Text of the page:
water began to bank up against the side of the car until it almost reached the
level of the roof.  At this crucial
moment the rope broke.  Immediately
pandemonium broke loose.  The natives
shouted, people on the bank screamed instructions while the taxi driver, beside
himself with rage & fear bellowed incoherent instructions to the
natives.  Acting with amazing rapidity
they just managed to grab & hold the car as the back wheels were about to
drop over the edge of the concrete drift which would have meant the complete
destruction of the car to say nothing of the driver.  But by this time the worst part of the drift
had been negotiated & in a few minutes the car was standing safely on the
opposite bank.
    The means of conveyance being all ready itnow remained to get the passengers across the river and at this stage tragedy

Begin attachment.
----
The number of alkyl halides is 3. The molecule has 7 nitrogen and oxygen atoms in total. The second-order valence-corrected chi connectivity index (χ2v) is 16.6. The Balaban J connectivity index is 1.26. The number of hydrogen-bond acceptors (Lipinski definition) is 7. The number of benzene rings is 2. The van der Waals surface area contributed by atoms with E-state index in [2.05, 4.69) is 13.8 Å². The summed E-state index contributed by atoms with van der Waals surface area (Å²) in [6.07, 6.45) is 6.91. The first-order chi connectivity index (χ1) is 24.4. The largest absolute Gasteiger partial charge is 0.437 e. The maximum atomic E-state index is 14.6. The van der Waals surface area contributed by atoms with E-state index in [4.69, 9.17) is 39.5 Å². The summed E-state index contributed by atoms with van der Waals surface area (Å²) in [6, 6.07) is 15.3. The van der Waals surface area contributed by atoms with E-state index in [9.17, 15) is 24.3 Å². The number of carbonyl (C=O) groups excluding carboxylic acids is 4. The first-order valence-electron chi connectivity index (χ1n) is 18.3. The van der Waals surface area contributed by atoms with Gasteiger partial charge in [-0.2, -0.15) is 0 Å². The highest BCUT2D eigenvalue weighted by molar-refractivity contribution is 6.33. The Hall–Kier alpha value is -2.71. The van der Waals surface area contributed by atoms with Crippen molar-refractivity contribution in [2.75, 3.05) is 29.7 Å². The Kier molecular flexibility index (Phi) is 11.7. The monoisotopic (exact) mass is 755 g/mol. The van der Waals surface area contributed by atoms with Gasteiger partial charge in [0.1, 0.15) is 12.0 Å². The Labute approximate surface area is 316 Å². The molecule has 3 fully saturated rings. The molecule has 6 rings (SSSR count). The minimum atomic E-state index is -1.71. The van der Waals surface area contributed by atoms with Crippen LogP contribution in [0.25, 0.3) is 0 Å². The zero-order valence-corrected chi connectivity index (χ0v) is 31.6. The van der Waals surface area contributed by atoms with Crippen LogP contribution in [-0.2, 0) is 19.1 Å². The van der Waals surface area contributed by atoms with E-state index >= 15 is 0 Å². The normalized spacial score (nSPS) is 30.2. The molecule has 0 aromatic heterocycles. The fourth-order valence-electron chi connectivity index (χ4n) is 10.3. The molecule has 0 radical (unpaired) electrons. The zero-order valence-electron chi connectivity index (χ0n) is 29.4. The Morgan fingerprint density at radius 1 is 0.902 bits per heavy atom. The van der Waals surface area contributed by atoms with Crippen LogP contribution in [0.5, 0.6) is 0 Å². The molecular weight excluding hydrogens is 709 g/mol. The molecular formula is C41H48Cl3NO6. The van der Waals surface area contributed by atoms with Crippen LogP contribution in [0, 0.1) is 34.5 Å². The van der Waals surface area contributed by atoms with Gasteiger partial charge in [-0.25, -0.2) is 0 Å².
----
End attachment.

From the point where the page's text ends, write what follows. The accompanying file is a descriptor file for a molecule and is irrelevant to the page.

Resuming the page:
very nearly intervened.   During the
morning, for the convenience of natives who were continually crossing & re-crossing
the river a plank, about nine inches wide, had been placed across the river at
a point where the flow of water was confined between narrow banks about fifteen
feet across.  The plank bridged this in
one span & to hold it down a heavy boulder had been placed on either
end.  It was across this narrow bridge
that the two men had to go before proceeding on their journey.  And beneath the frail structure roared the racing,
madly leaping flood of brown water – an ordeal sufficient to strain the
stoutest nerve.
    The American arrived & without waiting forthe rope which was to be stretched from bank to bank to act as a handrail, he
walked unhesitanting across.  When he
reached the middle, the plank sagged ominously beneath his weight but his slow
even step never faltered & within a few seconds he stood safe on the other
bank.   A long drawn sigh of relief
escaped from the lips of the assembled crowd strung out along the bank of the Tugela.  Number one across & the man certainly had
courage.
     Number two approached his ordeal a littleless confidently & looking back now one realizes that it would have been